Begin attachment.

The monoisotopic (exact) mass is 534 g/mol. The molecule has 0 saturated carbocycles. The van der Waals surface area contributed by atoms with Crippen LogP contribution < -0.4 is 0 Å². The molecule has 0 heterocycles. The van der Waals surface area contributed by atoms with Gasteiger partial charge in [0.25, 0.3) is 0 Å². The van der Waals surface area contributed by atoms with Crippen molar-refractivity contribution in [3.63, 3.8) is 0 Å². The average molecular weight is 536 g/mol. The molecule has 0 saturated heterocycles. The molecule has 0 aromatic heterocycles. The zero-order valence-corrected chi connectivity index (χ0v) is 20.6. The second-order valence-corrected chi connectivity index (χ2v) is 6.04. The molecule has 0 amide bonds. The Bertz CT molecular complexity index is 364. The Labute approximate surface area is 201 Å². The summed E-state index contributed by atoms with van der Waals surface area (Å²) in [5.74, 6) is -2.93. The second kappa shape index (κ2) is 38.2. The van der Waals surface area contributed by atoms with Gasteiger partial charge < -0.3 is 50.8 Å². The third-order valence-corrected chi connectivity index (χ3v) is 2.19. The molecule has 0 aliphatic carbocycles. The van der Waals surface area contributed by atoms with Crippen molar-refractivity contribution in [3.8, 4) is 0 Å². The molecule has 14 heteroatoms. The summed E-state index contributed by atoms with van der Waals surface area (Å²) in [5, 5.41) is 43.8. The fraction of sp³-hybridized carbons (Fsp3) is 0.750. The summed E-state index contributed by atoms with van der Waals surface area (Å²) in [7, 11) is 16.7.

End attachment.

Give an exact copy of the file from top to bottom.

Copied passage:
The monoisotopic (exact) mass is 534 g/mol. The molecule has 0 saturated carbocycles. The van der Waals surface area contributed by atoms with Crippen LogP contribution < -0.4 is 0 Å². The molecule has 0 heterocycles. The van der Waals surface area contributed by atoms with Gasteiger partial charge in [0.25, 0.3) is 0 Å². The van der Waals surface area contributed by atoms with Crippen molar-refractivity contribution in [3.63, 3.8) is 0 Å². The average molecular weight is 536 g/mol. The molecule has 0 saturated heterocycles. The molecule has 0 aromatic heterocycles. The zero-order valence-corrected chi connectivity index (χ0v) is 20.6. The second-order valence-corrected chi connectivity index (χ2v) is 6.04. The molecule has 0 amide bonds. The Bertz CT molecular complexity index is 364. The Labute approximate surface area is 201 Å². The summed E-state index contributed by atoms with van der Waals surface area (Å²) in [5.74, 6) is -2.93. The second kappa shape index (κ2) is 38.2. The van der Waals surface area contributed by atoms with Gasteiger partial charge < -0.3 is 50.8 Å². The third-order valence-corrected chi connectivity index (χ3v) is 2.19. The molecule has 0 aliphatic carbocycles. The van der Waals surface area contributed by atoms with Crippen molar-refractivity contribution in [3.8, 4) is 0 Å². The molecule has 14 heteroatoms. The summed E-state index contributed by atoms with van der Waals surface area (Å²) in [5, 5.41) is 43.8. The fraction of sp³-hybridized carbons (Fsp3) is 0.750. The summed E-state index contributed by atoms with van der Waals surface area (Å²) in [7, 11) is 16.7.